A controversial characterization of God as a being of perfect energy.



An avant-garde guide to spiritual wholeness.

Walker delivers an unusual introduction to the spiritual life, mixing New Age spiritualism, physics, and a surprisingly traditional view of the Bible. His work seems intended to invite readers into a closer connection with God through a kind of spiritual awakening, which he believes can unlock the potential for healing and even miracle-working. The author begins by asserting that God is composed of spiritual energy and that Jesus Christ (as well as the Old Testament prophets Moses, Elijah, and Elisha) worked miracles by using that energy, which he says is available to everyone. To access that energy, he says, one must go beyond the normal practice of religious faith and break through a spiritual barrier of one’s own “imbalanced energy” and bad karma. The author also asserts that a deep connection to God is possible because each person has God’s energy within him or her: “You have your Spirit/Soul within you, which is a piece of God’s Spirit that you received at birth.” Walker goes on to say that “quantum light particles and waves are God’s Creative Energy,” which he uses to create and order all things. By tapping that energy, everyone can have access to immense miraculous power, he says. The author shares a variety of personal experiences in which he says that he used his own spiritual powers to perform miracles as diverse as stopping a tornado and influencing the growth of his brother’s crops. Walker’s writing style is clear and engaging, and readers will be especially struck by his willingness to speak from the heart and tell deeply personal stories, such as the circumstances of his wife’s death or accounts of intense spiritual encounters. He shows an almost traditional respect for Jesus and a faith in the truth of Bible stories, but his insistence on developing an almost otherworldly connection to God will be off-putting to many readers. Most especially, his depiction of God as not omniscient, and even bordering on tangible, won’t sit well with traditional believers.

A controversial characterization of God as a being of perfect energy.

Pub Date: Aug. 28, 2017

ISBN: 978-1-5255-1207-0

Page Count: 252

Publisher: FriesenPress

Review Posted Online: Oct. 31, 2017

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This early reader is an excellent introduction to the March on Washington in 1963 and the important role in the march played by Martin Luther King Jr. Ruffin gives the book a good, dramatic start: “August 28, 1963. It is a hot summer day in Washington, D.C. More than 250,00 people are pouring into the city.” They have come to protest the treatment of African-Americans here in the US. With stirring original artwork mixed with photographs of the events (and the segregationist policies in the South, such as separate drinking fountains and entrances to public buildings), Ruffin writes of how an end to slavery didn’t mark true equality and that these rights had to be fought for—through marches and sit-ins and words, particularly those of Dr. King, and particularly on that fateful day in Washington. Within a year the Civil Rights Act of 1964 had been passed: “It does not change everything. But it is a beginning.” Lots of visual cues will help new readers through the fairly simple text, but it is the power of the story that will keep them turning the pages. (Easy reader. 6-8)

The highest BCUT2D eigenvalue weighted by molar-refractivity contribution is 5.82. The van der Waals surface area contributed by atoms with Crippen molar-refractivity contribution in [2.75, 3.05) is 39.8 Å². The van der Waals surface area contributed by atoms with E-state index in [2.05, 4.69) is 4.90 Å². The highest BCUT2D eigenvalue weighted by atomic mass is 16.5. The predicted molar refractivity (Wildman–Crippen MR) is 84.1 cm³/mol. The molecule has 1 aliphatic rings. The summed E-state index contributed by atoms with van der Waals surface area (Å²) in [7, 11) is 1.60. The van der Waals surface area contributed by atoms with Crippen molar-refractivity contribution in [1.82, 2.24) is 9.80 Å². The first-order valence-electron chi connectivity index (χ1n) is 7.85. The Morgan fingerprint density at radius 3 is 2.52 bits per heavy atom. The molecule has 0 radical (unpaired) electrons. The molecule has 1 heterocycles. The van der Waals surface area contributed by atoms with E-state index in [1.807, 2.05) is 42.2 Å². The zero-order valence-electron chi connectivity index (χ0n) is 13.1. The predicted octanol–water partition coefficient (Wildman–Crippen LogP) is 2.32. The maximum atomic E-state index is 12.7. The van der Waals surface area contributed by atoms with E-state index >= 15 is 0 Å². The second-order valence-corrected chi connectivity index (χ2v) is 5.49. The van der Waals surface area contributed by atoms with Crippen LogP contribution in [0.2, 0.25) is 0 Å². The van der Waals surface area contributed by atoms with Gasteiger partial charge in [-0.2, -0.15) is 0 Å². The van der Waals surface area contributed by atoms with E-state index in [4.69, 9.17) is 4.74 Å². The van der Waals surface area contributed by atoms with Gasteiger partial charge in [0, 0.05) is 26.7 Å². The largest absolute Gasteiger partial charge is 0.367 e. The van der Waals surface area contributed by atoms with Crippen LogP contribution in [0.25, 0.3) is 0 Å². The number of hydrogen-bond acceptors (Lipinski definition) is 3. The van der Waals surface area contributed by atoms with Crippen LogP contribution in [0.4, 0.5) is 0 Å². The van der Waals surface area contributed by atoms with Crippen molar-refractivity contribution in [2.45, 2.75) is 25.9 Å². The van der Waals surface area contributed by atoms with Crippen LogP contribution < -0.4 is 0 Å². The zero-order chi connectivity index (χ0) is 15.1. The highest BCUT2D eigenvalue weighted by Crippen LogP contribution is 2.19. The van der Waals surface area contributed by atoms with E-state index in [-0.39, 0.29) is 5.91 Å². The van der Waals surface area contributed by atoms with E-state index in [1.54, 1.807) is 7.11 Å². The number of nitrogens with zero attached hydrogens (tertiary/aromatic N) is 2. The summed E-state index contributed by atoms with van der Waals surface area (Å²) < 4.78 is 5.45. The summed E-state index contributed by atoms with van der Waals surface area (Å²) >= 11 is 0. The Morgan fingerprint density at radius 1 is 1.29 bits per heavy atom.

Pub Date: Jan. 1, 2001

ISBN: 0-448-42421-5

Page Count: 48

Publisher: Grosset & Dunlap

Review Posted Online: May 20, 2010

Kirkus Reviews Issue: Dec. 1, 2000

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Noted jazz and pop record producer Thiele offers a chatty autobiography. Aided by record-business colleague Golden, Thiele traces his career from his start as a ``pubescent, novice jazz record producer'' in the 1940s through the '50s, when he headed Coral, Dot, and Roulette Records, and the '60s, when he worked for ABC and ran the famous Impulse! jazz label. At Coral, Thiele championed the work of ``hillbilly'' singer Buddy Holly, although the only sessions he produced with Holly were marred by saccharine strings. The producer specialized in more mainstream popsters like the irrepressibly perky Teresa Brewer (who later became his fourth wife) and the bubble-machine muzak-meister Lawrence Welk. At Dot, Thiele was instrumental in recording Jack Kerouac's famous beat- generation ramblings to jazz accompaniment (recordings that Dot's president found ``pornographic''), while also overseeing a steady stream of pop hits. He then moved to the Mafia-controlled Roulette label, where he observed the ``silk-suited, pinky-ringed'' entourage who frequented the label's offices. Incredibly, however, Thiele remembers the famously hard-nosed Morris Levy, who ran the label and was eventually convicted of extortion, as ``one of the kindest, most warm-hearted, and classiest music men I have ever known.'' At ABC/Impulse!, Thiele oversaw the classic recordings of John Coltrane, although he is the first to admit that Coltrane essentially produced his own sessions. Like many producers of the day, Thiele participated in the ownership of publishing rights to some of the songs he recorded; he makes no apology for this practice, which he calls ``entirely appropriate and without any ethical conflicts.'' A pleasant, if not exactly riveting, memoir that will be of most interest to those with a thirst for cocktail-hour stories of the record biz. (25 halftones, not seen)

Pub Date: May 1, 1995

ISBN: 0-19-508629-4

Page Count: 224

Publisher: Oxford Univ.

Review Posted Online: May 20, 2010

Kirkus Reviews Issue: March 1, 1995

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